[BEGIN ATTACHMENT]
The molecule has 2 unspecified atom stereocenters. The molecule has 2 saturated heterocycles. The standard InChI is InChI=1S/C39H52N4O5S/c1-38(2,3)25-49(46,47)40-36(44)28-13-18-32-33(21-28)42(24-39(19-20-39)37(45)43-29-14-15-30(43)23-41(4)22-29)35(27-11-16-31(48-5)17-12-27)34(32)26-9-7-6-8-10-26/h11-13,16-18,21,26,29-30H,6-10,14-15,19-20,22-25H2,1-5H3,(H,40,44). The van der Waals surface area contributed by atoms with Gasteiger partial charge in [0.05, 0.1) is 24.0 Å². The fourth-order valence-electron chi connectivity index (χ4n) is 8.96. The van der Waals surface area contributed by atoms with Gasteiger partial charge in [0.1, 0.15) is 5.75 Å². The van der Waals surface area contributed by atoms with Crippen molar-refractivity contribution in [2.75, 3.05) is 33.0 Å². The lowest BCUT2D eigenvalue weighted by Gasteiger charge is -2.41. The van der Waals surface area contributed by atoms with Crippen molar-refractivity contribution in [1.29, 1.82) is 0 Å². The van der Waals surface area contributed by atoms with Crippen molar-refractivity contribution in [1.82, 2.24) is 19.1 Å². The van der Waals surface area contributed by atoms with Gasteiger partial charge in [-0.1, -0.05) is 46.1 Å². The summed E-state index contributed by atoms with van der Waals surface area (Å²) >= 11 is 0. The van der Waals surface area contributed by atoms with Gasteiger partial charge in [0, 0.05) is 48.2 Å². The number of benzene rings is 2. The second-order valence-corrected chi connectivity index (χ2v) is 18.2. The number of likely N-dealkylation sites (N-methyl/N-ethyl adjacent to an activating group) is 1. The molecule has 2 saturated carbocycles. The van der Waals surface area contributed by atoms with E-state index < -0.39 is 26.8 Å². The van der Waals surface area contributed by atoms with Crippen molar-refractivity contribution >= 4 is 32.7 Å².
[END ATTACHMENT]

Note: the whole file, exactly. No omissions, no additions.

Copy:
The molecule has 2 unspecified atom stereocenters. The molecule has 2 saturated heterocycles. The standard InChI is InChI=1S/C39H52N4O5S/c1-38(2,3)25-49(46,47)40-36(44)28-13-18-32-33(21-28)42(24-39(19-20-39)37(45)43-29-14-15-30(43)23-41(4)22-29)35(27-11-16-31(48-5)17-12-27)34(32)26-9-7-6-8-10-26/h11-13,16-18,21,26,29-30H,6-10,14-15,19-20,22-25H2,1-5H3,(H,40,44). The van der Waals surface area contributed by atoms with Gasteiger partial charge in [0.05, 0.1) is 24.0 Å². The fourth-order valence-electron chi connectivity index (χ4n) is 8.96. The van der Waals surface area contributed by atoms with Gasteiger partial charge in [0.1, 0.15) is 5.75 Å². The van der Waals surface area contributed by atoms with Crippen molar-refractivity contribution in [2.75, 3.05) is 33.0 Å². The lowest BCUT2D eigenvalue weighted by Gasteiger charge is -2.41. The van der Waals surface area contributed by atoms with Crippen molar-refractivity contribution in [1.29, 1.82) is 0 Å². The van der Waals surface area contributed by atoms with Crippen molar-refractivity contribution in [1.82, 2.24) is 19.1 Å². The van der Waals surface area contributed by atoms with Gasteiger partial charge in [-0.1, -0.05) is 46.1 Å². The summed E-state index contributed by atoms with van der Waals surface area (Å²) >= 11 is 0. The van der Waals surface area contributed by atoms with Gasteiger partial charge in [0, 0.05) is 48.2 Å². The number of benzene rings is 2. The second-order valence-corrected chi connectivity index (χ2v) is 18.2. The number of likely N-dealkylation sites (N-methyl/N-ethyl adjacent to an activating group) is 1. The molecule has 2 saturated carbocycles. The van der Waals surface area contributed by atoms with E-state index < -0.39 is 26.8 Å². The van der Waals surface area contributed by atoms with Crippen molar-refractivity contribution >= 4 is 32.7 Å².